Dos and don’ts of ESL/EFL job interviewing

Posted by | December 3, 2012 | Uncategorized

Dos and don’ts of ESL/EFL job interviewing, but of course these job interview tips and tactics work across the board and should help you get some work so take heed! Yes, some are hit you over the head obvious and yet every day I come across TEFL teachers who make these mistakes. One of the most ridiculous is to upload a resume or cover letter that actually states skills that relate to teaching for example young learners yet the position advertised specifically states that this is an adult ESL job. What’s worse is that the applicant has actually used the name of another employer in the cover letter. I wish I was joking but I see this once every couple of months. People either make mistakes when cutting and pasting or saving. Whatever the reason, be sure to save each cover letter and resume addressed to the specific company (including your name) after you are happy with it and then close the file and program. Come back 30 minutes later, open the file and read it again to check for errors and overall wording and format. If you really care about landing this job then send it over to a friend to proofread, especially for those mistakes a spell-checker won’t get like; your – you’re, there – their – they’re, its – it’s and the million other careless typos we all make and yes you do! There are many other things covered by the lovely informative graphic below so click and have a read. This post will cover a few key ones, but of course when getting a job or not is on the line they are all key.

{Click for full Job Interview Infographic}

It may seem elementary the importance of dressing up not just your appearance but also your language during a job interview and how you should know the lingo or jargon of the TESOL and TEFL industry despite just how extensive it is. That said, it seems that knowing the company you are applying for seems to be an after thought for many. With the advent of this little thing you may use more than a toothbrush, “the internet” there really is no excuse for not knowing simply loads about the company (and the country if applicable) that you are hoping to work for. Those that don’t know this will be found out by any interviewer. Simply hearing you stumble about why you want to work for the company will tell them in an instant that you aren’t really that bothered about this position and you go down the list if not off it. It is so easy to gather an incredible amount of information on the company from regular channels like their corporate website but also through forums and other social networks that you should know the company and its culture well enough to talk about it at length with the interviewer and naturally to say why you’d be an absolute magnificent addition to their faculty.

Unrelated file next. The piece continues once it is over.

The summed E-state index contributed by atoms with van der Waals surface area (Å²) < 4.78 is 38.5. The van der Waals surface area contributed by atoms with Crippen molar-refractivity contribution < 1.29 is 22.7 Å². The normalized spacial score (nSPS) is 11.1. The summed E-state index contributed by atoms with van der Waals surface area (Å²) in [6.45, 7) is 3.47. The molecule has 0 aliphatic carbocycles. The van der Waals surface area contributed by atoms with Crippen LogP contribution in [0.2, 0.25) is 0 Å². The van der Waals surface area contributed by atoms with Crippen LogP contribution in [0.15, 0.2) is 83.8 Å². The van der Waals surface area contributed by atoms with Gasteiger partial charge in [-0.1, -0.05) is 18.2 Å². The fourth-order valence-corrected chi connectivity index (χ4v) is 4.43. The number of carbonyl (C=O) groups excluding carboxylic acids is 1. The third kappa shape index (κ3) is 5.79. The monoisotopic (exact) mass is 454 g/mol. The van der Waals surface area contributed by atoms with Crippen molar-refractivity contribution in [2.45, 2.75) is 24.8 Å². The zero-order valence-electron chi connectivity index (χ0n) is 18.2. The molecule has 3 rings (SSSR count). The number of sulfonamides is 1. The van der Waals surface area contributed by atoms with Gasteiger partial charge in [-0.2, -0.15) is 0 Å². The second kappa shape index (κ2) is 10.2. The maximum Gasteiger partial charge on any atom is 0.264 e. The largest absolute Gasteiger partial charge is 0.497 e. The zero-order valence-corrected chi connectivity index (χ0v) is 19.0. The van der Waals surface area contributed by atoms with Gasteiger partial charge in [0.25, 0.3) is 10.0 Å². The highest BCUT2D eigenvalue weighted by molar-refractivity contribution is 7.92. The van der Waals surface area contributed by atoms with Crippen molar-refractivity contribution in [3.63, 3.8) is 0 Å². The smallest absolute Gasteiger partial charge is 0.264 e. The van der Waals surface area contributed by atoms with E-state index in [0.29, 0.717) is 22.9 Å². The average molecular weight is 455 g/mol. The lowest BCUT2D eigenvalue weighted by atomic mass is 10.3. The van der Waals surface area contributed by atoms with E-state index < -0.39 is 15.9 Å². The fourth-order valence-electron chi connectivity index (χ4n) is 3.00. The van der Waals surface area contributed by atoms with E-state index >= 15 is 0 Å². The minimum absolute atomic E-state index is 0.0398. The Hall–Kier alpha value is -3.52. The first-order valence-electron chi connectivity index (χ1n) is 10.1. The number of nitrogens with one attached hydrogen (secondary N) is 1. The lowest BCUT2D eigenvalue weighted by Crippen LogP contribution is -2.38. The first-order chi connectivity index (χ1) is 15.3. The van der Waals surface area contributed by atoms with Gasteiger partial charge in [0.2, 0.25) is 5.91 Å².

One other key from the picture above of Johnny super interviewee is to avoid asking questions that could be answered with a simple internet search or even worse from reading a page or two of the company’s website. Please, please, please don’t ask questions covered on the careers section which fall under FAQs because you will enrage your interviewer with your bloody stupid time-wasting question that is covered in great detail on their website.
OK, that may be taking it a bit far in tirade above, but gosh dang it that one really drives me up a wall! Conversely of course, I’m terribly impressed by those that know the pages of the corporate site and of course the job posting itself inside and out. I shouldn’t be so impressed as that is kind of basic yet sadly still not standard so give yourself a leg-up on the competition out there and do that.

Other do’s and don’ts of the job interview that are relevant for ESL and EFL teachers are to smile. Yes, simple as that. Remember the interviewer is trying to gauge just what you’re going to be like in the classroom with their paying customers. Smiling, carrying yourself with confidence and using a bit of that ‘teacher voice’ would be rather wise to employ. Also, do remember to ask for the job or at least next steps after having asked a question or two about the company (not about pay, but perhaps training, orientation, opportunities for professional development and about current teachers and what types of teachers are successful there and then say why that it is you!) so you can show that you are indeed interested. Don’t wait to the interview either to think about references as you know most employers will want those, so have them ready in pdf form if you have scanned letters or an email ready to send with full titles and contact details of at least 3.

The other part of the job interview infographic deals with some common questions which this blog has covered a bit with our top 5 job interview questions and the classic tell me about yourself post so have a read or reread of those.

If you have any tips or stories to share about good and bad interview experiences please leave a comment as we will all benefit from those and would like to hear them.




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4 Responses to “Dos and don’ts of ESL/EFL job interviewing”

  1. Comment made by Phyl on Dec 9th 2012 at 7:20 am: Reply

    What about, before teaching people how to land a job, check your own grammar mistakes in your article!!!

    • Comment made by admin on Dec 10th 2012 at 12:54 am: Reply

      Good point. I do blog a bit carelessly when trying to get out my thoughts. Which bit in particular?

  2. Comment made by Carissa on Dec 10th 2012 at 9:31 pm: Reply

    It is a great list for interviews! Here are some things I came up with it to keep in mind with your EFL resume

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